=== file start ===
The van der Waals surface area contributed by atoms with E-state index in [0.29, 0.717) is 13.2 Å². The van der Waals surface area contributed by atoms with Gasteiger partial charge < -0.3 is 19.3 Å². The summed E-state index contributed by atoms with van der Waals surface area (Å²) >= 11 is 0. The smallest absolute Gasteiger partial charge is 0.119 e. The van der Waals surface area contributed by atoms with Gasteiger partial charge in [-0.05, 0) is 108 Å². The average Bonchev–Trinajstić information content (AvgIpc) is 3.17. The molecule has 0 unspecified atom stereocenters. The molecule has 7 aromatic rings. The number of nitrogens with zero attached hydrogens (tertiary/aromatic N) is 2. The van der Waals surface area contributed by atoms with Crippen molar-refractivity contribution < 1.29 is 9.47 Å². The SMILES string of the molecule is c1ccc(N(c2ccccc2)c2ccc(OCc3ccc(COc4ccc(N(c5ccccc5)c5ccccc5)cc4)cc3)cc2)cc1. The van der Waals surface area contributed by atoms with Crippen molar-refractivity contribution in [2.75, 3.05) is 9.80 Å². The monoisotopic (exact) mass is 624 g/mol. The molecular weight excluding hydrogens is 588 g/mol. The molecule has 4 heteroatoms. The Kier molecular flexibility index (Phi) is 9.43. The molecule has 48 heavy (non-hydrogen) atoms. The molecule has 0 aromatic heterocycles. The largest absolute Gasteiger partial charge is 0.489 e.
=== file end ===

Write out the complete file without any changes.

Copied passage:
The van der Waals surface area contributed by atoms with E-state index in [0.29, 0.717) is 13.2 Å². The van der Waals surface area contributed by atoms with Gasteiger partial charge < -0.3 is 19.3 Å². The summed E-state index contributed by atoms with van der Waals surface area (Å²) >= 11 is 0. The smallest absolute Gasteiger partial charge is 0.119 e. The van der Waals surface area contributed by atoms with Gasteiger partial charge in [-0.05, 0) is 108 Å². The average Bonchev–Trinajstić information content (AvgIpc) is 3.17. The molecule has 0 unspecified atom stereocenters. The molecule has 7 aromatic rings. The number of nitrogens with zero attached hydrogens (tertiary/aromatic N) is 2. The van der Waals surface area contributed by atoms with Crippen molar-refractivity contribution < 1.29 is 9.47 Å². The SMILES string of the molecule is c1ccc(N(c2ccccc2)c2ccc(OCc3ccc(COc4ccc(N(c5ccccc5)c5ccccc5)cc4)cc3)cc2)cc1. The van der Waals surface area contributed by atoms with Crippen molar-refractivity contribution in [2.75, 3.05) is 9.80 Å². The monoisotopic (exact) mass is 624 g/mol. The molecular weight excluding hydrogens is 588 g/mol. The molecule has 4 heteroatoms. The Kier molecular flexibility index (Phi) is 9.43. The molecule has 48 heavy (non-hydrogen) atoms. The molecule has 0 aromatic heterocycles. The largest absolute Gasteiger partial charge is 0.489 e.